Transform perceptions of social care recruitment

Sarah Beresford talks to actor Sir Tony Robinson to discuss the issues surrounding social care and how to improve the perception of caring as a career and as a valued profession.

If there’s someone who knows from first-hand experience the short-comings of the social care system, it’s comedian, actor, author and outspoken ambassador for the Alzheimer’s Society Sir Tony Robinson. After losing both his parents to dementia, Robinson became vocal on the need to transform the social care industry.

How do you recruit for an industry where the hours are long and pay is low?

If you work in social care, there are often long hours, limited paid-for breaks, and for many low pay. In fact, some carers, looking after people with dementia or mental health problems or learning disabilities (like eating disorders and autism) can be paid little more than someone who works stacking shelves. And due to Covid, as soon as everything started opening up again, some locations have reportedly seen an increase in rates for staff working in other industries like hospitality, meaning that recruiters of carers and those that work in social care have even more to compete with.

Robinson points to one problem being that we need to change perceptions of social care, as Robinson says, from “skivvy” to “professional carer”.

“I remember a time when teachers were just twits with leather at their elbows and chalk dust on their fingertips. There came a time when the teaching union said we’re not going to swallow this anymore. What we do is amazing and we are going to show people how amazing it is and we are going to break government perspectives. 

“And really within five years or so, teaching became a ‘profession’ rather than just something that nerdy people do. And the same thing happened with nurses, and with people working in the fire service. It simply hasn’t happened in care.

“Care is what skivvies do. And if that’s shocking, I use that word advisedly. I think that’s how it’s perceived. I don’t mean it to sound insulting. It’s about cleaning up sick and wee, and it’s unpleasant, and ‘I’ (ie. any of us) wouldn’t want to do it. And as long as that’s the case, there’s no career path for carers – no training, no respect; we don’t have a chance of changing things. We need to look at it as a war – a war we can enjoy fighting, a war against ignorance, complacency and fear.”

So we need to change perceptions, but what should a social care system look like?

The wind of change is with us, with a new drug approved this week in the US to treat symptoms of Alzheimer’s, there’s increased focus on the social care system and the government’s commitment to fixing it. After the severe impact of Covid on nursing homes, Robinson feels that now is a golden opportunity to promote change. Now, as he puts it, is “pay-back time...”.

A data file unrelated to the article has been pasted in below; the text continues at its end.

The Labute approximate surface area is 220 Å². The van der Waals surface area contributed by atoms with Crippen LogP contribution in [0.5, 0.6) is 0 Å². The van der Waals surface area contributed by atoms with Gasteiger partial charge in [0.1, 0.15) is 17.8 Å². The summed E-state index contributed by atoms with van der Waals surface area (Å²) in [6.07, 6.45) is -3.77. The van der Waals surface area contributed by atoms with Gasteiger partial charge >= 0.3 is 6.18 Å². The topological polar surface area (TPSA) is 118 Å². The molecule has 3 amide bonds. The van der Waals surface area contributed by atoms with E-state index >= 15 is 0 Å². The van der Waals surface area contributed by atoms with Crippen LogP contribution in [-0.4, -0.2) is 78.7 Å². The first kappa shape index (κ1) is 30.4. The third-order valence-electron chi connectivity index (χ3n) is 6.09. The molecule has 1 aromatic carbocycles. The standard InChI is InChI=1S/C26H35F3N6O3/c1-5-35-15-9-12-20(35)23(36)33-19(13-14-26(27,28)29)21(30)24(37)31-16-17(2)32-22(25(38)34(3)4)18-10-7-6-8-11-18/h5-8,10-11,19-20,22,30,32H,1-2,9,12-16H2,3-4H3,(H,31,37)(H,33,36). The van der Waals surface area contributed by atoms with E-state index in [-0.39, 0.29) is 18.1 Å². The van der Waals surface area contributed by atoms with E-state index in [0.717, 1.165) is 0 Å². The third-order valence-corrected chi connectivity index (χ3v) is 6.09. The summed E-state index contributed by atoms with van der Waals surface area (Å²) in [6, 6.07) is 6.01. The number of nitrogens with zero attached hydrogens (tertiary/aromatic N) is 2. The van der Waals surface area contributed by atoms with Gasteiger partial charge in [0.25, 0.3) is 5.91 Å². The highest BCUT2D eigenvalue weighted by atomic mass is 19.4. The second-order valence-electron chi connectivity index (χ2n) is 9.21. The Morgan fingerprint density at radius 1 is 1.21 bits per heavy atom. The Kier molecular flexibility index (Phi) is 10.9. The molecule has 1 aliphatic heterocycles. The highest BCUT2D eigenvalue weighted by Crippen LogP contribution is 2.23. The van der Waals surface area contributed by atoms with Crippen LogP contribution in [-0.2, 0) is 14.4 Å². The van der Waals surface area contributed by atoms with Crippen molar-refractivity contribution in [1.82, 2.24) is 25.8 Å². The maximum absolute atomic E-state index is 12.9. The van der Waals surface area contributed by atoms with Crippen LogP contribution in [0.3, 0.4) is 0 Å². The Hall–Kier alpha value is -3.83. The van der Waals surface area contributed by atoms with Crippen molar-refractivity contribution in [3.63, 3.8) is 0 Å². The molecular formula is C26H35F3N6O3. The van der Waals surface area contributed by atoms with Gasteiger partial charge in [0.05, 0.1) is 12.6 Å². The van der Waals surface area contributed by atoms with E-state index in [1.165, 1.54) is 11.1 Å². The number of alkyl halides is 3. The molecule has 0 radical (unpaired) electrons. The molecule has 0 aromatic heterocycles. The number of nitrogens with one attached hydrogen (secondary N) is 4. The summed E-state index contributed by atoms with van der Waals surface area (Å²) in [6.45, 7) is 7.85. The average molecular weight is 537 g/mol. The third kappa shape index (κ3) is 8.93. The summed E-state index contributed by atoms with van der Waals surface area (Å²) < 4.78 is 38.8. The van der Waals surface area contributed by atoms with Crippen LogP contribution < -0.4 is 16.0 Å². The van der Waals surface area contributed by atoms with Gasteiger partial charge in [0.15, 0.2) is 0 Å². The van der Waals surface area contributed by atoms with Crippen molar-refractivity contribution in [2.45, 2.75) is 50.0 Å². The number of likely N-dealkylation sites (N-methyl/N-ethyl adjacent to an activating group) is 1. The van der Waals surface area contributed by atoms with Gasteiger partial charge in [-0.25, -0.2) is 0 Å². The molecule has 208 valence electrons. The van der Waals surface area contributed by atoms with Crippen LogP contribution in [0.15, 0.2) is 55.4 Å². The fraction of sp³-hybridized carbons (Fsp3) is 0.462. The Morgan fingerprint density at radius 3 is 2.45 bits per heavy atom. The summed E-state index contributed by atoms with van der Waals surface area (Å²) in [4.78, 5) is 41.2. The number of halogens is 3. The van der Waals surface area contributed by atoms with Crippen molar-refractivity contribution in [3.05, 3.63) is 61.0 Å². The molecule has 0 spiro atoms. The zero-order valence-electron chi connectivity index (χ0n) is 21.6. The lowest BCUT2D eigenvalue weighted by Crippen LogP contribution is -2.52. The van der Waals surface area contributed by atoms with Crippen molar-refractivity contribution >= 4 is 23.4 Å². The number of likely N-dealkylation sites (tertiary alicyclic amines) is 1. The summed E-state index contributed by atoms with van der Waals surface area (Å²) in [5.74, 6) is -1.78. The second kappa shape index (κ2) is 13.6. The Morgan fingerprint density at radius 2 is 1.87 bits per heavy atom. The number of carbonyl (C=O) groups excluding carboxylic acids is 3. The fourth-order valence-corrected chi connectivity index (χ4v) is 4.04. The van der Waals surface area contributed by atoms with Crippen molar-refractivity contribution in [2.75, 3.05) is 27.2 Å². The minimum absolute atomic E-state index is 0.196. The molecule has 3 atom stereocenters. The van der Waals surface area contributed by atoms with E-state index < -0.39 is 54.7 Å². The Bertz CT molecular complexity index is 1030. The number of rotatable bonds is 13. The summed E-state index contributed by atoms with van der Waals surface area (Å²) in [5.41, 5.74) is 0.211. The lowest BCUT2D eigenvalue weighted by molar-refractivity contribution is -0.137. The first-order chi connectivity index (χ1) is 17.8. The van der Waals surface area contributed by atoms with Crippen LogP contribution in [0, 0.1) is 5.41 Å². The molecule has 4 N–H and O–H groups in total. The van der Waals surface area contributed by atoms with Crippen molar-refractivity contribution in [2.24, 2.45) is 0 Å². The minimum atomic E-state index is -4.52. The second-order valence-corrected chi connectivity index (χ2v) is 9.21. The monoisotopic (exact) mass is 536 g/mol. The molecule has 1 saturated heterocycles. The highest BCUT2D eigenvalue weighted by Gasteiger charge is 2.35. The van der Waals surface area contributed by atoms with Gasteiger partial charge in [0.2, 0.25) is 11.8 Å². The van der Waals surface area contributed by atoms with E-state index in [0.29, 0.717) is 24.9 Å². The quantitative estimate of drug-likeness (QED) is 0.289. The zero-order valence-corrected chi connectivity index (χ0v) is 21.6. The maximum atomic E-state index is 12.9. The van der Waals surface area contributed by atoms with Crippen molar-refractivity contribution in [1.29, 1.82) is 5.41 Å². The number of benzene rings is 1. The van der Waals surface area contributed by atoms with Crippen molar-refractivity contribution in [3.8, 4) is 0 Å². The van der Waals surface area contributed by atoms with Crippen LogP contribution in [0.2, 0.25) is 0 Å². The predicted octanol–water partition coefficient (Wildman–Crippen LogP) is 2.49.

He explains: “Now we ought to be saying, this is as important as Covid. Age Alzheimer’s kills that many people every year. So we cannot say we can’t afford this any longer – which is what politicians say, because we have seen that when we mobilise people sufficiently, you can afford these things…

“We need a strategy; it’s not down to one government department. It’s down to all of us to say care workers have got to be respected, care workers have got to be paid properly and care workers have got to have a career path. And we’ve all got to be saying that. Let’s find a care version of the ‘Me too’ campaign. Let’s make sure it’s a genuine election issue. Let’s do so in such a way that every potential government is tied into improvements.”

But as with everything, change comes at a cost...

Change in social care will require a fundamental shift in government culture to recognise social care as a profession and backing it up with a robust financial commitment. As Robinson points out: “There is no doubt in my mind that the financial imperative is above all others... We can’t pretend that we will have the care system we need without a huge injection of cash. Training costs. As soon as you take the right people out of an industry to train them, you’ve got to get really smart, well experienced other people in to tackle what they used to do.

Being a carer isn’t easy – fact. And that’s why there are high levels of churn. Sometimes new recruits don’t get past the first base and the induction. Recruiters and resourcers are faced with a high volume of roles that are challenging to fill. An ‘injection’ of cash and enhanced pay terms introduced by governmental-backed schemes would go a long way to alleviate this.

• Sir Tony Robinson initially found fame as Baldrick in the TV comedy series Blackadder in the 1980s, working alongside actors such as Rowan Atkinson, Stephen Fry and Hugh Laurie, and also became known for his documentaries, such as Time Team, and children’s books. 

• Sarah Beresford is the research director at digital recruitment organisation Crooton.

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